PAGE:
You have to understand the relevant nature of Chinese, the characters hold so much meaning there is no need to use more or new words to describe what is actually the same process.
The term 青茶 Qing cha refers to any tea any of the partially oxidised teas including 乌龙茶wu long. It is not green tea which is 绿茶 Lu cha- green tea, the 青 Qing here is related to the blue green appearance of the partially fermented leaves leaves. Here in the mainland they hold Tie guan Yin 铁观音 to be Qing cha, not necessarily Wu long; just to answer that question. The reason Qing cha is the type of tea is that it is a description and thus fits in the classification system - Green, white , yellow, Qing (blue-green), red and black. Wulong is a name and like all the other tea name fit into each category. Well, of course there is always contrversy about Puer, whether it is a category unto itself, in it unique but the system still would dictate it is a category under black tea 黑茶 hei cha.
It is important to see how over the course of thousands of years the Chinese characters retain ther meaning even as more detail comes in distinctions over time. This is the power and beauty of Chinese, it was the first language system that could categorize and classify everything and also hold this meaning visually.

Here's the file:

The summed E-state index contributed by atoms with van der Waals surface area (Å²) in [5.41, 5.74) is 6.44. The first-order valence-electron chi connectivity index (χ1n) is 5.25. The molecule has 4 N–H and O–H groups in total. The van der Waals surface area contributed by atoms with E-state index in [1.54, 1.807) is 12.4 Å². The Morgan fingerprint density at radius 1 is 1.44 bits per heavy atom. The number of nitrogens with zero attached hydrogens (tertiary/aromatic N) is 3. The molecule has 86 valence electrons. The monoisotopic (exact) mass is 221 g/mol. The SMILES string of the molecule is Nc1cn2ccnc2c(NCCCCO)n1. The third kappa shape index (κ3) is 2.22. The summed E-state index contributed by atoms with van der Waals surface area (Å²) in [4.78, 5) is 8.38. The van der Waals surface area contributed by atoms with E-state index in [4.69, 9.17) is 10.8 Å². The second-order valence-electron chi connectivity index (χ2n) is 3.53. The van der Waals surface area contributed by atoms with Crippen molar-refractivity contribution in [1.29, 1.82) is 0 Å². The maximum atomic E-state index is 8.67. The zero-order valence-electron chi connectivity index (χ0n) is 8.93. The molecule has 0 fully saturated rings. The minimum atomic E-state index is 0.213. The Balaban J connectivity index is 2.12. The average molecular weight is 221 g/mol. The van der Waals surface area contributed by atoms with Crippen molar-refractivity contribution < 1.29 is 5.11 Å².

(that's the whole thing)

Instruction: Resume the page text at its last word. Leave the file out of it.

Last edited by legend on Nov 4th, '10, 07:07, edited 1 time in total.
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Re: Ageing Black Tea

Postby legend » Nov 4th, '10, 06:55

Good post & welcome to the forum. I'm not too sure I can agree with this point though. There are many oolongs which are suitable for ageing that haven't gone through 'special processing'. Periodic reroasts and/or storage in an airtight container can produce some great wuyi yancha, TGY and Taiwanese oolongs.


This is absolutely true I totally agree with this as well.
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Re: Ageing Black Tea

Postby alan logan » Nov 4th, '10, 15:43

I was wondering what was the difference between 清 and 青.

as far as i know,
both mean "sheng" applying to pu er.
but if you see "清 with 茶", it means sheng cha, 清茶 seems not to apply to wulong/qing cha(青茶).
生 (raw) sheng I have seen much much more as for sheng cha, so I wonder how often and in what phrases 清 is used regarding pu er.

here is what I found about the meanings. roughly:
青 = 1)green, or blue - 2)young green grass.
清 = fresh, clear, pure (other meanings are attached)